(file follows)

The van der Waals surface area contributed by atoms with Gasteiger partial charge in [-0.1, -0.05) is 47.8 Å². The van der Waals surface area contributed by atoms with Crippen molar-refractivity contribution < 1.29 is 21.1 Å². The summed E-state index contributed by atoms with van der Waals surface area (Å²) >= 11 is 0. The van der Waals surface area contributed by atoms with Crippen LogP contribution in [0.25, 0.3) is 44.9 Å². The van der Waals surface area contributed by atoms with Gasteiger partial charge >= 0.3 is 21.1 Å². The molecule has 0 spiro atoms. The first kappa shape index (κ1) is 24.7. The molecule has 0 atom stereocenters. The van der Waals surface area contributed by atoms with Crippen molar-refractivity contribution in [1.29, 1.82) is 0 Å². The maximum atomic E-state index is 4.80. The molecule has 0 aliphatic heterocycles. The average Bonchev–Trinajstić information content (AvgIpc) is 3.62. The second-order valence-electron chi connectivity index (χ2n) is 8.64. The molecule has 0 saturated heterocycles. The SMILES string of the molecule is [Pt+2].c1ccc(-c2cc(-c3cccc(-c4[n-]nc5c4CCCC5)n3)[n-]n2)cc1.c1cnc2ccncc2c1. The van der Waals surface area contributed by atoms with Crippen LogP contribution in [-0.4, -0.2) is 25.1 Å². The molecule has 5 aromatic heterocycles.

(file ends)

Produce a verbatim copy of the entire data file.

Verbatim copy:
The van der Waals surface area contributed by atoms with Gasteiger partial charge in [-0.1, -0.05) is 47.8 Å². The van der Waals surface area contributed by atoms with Crippen molar-refractivity contribution < 1.29 is 21.1 Å². The summed E-state index contributed by atoms with van der Waals surface area (Å²) >= 11 is 0. The van der Waals surface area contributed by atoms with Crippen LogP contribution in [0.25, 0.3) is 44.9 Å². The van der Waals surface area contributed by atoms with Gasteiger partial charge >= 0.3 is 21.1 Å². The molecule has 0 spiro atoms. The first kappa shape index (κ1) is 24.7. The molecule has 0 atom stereocenters. The van der Waals surface area contributed by atoms with Crippen molar-refractivity contribution in [1.29, 1.82) is 0 Å². The maximum atomic E-state index is 4.80. The molecule has 0 aliphatic heterocycles. The average Bonchev–Trinajstić information content (AvgIpc) is 3.62. The second-order valence-electron chi connectivity index (χ2n) is 8.64. The molecule has 0 saturated heterocycles. The SMILES string of the molecule is [Pt+2].c1ccc(-c2cc(-c3cccc(-c4[n-]nc5c4CCCC5)n3)[n-]n2)cc1.c1cnc2ccncc2c1. The van der Waals surface area contributed by atoms with Crippen LogP contribution in [-0.4, -0.2) is 25.1 Å². The molecule has 5 aromatic heterocycles.